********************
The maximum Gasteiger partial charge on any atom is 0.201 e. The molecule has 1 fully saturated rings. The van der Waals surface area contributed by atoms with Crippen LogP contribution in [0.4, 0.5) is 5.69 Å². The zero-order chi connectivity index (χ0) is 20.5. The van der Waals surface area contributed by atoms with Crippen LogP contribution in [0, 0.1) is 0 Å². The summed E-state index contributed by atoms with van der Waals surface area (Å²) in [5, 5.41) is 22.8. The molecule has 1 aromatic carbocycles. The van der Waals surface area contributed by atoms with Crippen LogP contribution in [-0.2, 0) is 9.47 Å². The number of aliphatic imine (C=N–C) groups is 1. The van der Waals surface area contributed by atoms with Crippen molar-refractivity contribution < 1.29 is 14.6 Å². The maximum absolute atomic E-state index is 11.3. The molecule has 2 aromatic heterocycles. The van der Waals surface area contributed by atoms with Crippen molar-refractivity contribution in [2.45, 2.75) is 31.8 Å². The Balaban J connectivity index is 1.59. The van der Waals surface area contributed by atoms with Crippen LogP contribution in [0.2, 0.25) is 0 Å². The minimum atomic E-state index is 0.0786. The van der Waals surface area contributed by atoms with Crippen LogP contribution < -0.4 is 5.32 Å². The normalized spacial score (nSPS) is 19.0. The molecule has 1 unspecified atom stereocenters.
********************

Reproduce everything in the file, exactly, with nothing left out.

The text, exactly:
The maximum Gasteiger partial charge on any atom is 0.201 e. The molecule has 1 fully saturated rings. The van der Waals surface area contributed by atoms with Crippen LogP contribution in [0.4, 0.5) is 5.69 Å². The zero-order chi connectivity index (χ0) is 20.5. The van der Waals surface area contributed by atoms with Crippen LogP contribution in [0, 0.1) is 0 Å². The summed E-state index contributed by atoms with van der Waals surface area (Å²) in [5, 5.41) is 22.8. The molecule has 1 aromatic carbocycles. The van der Waals surface area contributed by atoms with Crippen LogP contribution in [-0.2, 0) is 9.47 Å². The number of aliphatic imine (C=N–C) groups is 1. The van der Waals surface area contributed by atoms with Crippen molar-refractivity contribution < 1.29 is 14.6 Å². The maximum absolute atomic E-state index is 11.3. The molecule has 2 aromatic heterocycles. The van der Waals surface area contributed by atoms with Crippen molar-refractivity contribution in [2.45, 2.75) is 31.8 Å². The Balaban J connectivity index is 1.59. The van der Waals surface area contributed by atoms with Crippen LogP contribution in [0.2, 0.25) is 0 Å². The minimum atomic E-state index is 0.0786. The van der Waals surface area contributed by atoms with Crippen LogP contribution < -0.4 is 5.32 Å². The normalized spacial score (nSPS) is 19.0. The molecule has 1 unspecified atom stereocenters.